Under F1’s initial proposal, the sprint race will yield points for the top eight – a reduction from the top 10 that will give weaker teams less of a chance to fluke a strong result with the aid of a shortened race distance (or of an extra chance of benefitting from some start chaos).
The threat of ‘undeserved’ winners and point-scorers was much more prominent under the reverse-grid format. McLaren’s uniform scorn at the idea of reversed grids may be at least partly rooted in self-interest. As an upper-midfield team it would be adversely impacted more than most – its car’s pure performance would be penalised on the starting grid but it wouldn’t have a comfortable pace cushion over those ahead to ensure comfortable in-race progress through the order. Yet there’s also every reason to view its opposition last year as a genuine philosophical conviction.
But the new sprint race proposal’s advantage in that regard is also a disadvantage. All a Saturday sprint race that forms the Sunday grid would do is effectively simulate a mid-race red flag, or emulate NASCAR’s stage racing – a decent but hardly transformative addition – but make the stage break 20 hours rather than 15 minutes.
And while Norris does approve of a trial, he certainly doesn’t sound convinced that amending the tried-and-true format of a grand prix is the way to go.
“Trying it and trialling it to know if it’s a good thing is always very welcome, but I like how Formula 1 is now,” he said.
“I like the way it’s set out, I like the build-up going into Sunday, the qualifying – it’s just the history, it’s how Formula 1 is, and I think it has a lot of heritage like that.
“I hope it [the proposal] doesn’t change too much, but I don’t mind if they try something every now and then.”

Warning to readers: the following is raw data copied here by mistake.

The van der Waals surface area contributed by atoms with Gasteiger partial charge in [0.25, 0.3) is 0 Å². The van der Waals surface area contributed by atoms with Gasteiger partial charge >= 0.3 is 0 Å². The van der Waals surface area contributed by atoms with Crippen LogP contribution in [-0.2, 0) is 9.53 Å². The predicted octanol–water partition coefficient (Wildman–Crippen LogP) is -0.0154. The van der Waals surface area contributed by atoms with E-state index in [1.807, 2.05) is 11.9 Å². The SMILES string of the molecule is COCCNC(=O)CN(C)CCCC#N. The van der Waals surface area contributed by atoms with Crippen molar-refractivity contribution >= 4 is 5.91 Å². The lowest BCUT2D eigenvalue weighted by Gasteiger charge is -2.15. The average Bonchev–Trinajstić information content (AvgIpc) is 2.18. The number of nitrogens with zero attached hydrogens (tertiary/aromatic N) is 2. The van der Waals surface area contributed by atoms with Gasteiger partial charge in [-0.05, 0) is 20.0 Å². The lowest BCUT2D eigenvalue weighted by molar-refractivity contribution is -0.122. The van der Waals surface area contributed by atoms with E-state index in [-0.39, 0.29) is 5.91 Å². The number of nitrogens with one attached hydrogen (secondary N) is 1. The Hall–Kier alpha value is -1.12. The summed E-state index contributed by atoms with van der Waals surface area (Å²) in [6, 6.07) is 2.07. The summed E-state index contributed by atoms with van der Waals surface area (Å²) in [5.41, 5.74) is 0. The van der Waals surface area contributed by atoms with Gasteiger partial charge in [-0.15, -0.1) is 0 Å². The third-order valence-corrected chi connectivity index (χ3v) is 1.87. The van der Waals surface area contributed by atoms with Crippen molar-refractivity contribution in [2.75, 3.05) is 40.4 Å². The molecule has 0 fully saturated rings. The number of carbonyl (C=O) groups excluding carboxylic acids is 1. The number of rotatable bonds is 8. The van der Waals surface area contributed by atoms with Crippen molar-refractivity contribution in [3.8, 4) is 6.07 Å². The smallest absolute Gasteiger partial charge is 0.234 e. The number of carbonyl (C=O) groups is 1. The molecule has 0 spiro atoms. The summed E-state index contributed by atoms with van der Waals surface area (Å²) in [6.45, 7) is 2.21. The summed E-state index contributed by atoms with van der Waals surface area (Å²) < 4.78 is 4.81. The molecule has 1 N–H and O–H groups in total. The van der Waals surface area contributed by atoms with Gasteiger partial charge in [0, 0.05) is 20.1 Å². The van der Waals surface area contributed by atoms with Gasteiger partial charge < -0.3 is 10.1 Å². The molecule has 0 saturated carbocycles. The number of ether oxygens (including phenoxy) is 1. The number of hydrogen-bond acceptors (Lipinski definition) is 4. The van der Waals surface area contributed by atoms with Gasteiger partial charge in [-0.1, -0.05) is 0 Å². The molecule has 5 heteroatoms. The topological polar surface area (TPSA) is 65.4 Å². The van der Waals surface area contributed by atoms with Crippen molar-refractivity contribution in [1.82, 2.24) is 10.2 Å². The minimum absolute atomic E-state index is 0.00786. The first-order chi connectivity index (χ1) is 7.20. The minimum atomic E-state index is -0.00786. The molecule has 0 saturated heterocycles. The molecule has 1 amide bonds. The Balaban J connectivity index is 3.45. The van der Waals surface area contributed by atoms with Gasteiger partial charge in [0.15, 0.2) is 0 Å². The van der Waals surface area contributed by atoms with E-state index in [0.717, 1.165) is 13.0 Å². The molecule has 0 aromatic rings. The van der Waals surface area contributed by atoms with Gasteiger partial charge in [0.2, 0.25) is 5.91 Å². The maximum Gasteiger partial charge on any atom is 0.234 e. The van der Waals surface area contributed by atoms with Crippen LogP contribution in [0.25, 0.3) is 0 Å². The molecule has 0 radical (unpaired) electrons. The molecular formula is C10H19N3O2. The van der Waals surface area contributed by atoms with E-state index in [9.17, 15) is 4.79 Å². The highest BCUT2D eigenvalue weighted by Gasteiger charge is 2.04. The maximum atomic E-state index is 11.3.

The statistics angle
An F1 race win is more prestigious than almost any other non-championship title accolade in motorsport, and it is more prestigious than most actual motorsport titles too.
It’s a big deal, and part of F1’s lustre is getting everyone participating to buy into that, to see a grand prix win as a seismic accomplishment, so that when Pierre Gasly wins at Monza and appears shellshocked on the podium everyone witnessing it can easily share and partake in that reaction instead of wondering, “what’s he so emotional about? It’s just one of 20 races in any given year”.
“I don’t ever want an F1 win to feel diluted” :: Daniel Ricciardo
A Saturday sprint race is therefore a statistical headache. To count it on par with a Sunday win and to make it so that every Saturday winner is a grand prix winner indelibly cheapens what a grand prix win means. To not count it, however, obviously cheapens the value of the spectacle on Saturday and makes the sight of an F1 car taking the chequered flag in first place considerably less special.
Ricciardo’s comments prove this is not just a conundrum for stats geeks.
“I think the biggest thing is, I want an F1 win to still feel as big as what it should be,” he says.
“I don’t ever want an F1 win to feel diluted, or somewhat lower than what it should.
“As long as, if they do bring in another race on the weekend, it carries the same value, then I guess I’m certainly more open-minded towards that.”
So how does F1 reconcile the monumental built-in importance of an F1 race win with the obvious differences between the Saturday race and the Sunday race under the new proposal?
There doesn’t appear to be an easy answer, and if F1 and its teams think they’ve found one they will still need to carry out due diligence and work through every possibility.
And that’s why it’s surprising to already be hearing of a “commitment” to making a trial happen, and why you should expect that commitment to be severely tested, as well as expecting sprint races’ path to becoming an F1 mainstay to be so much thornier.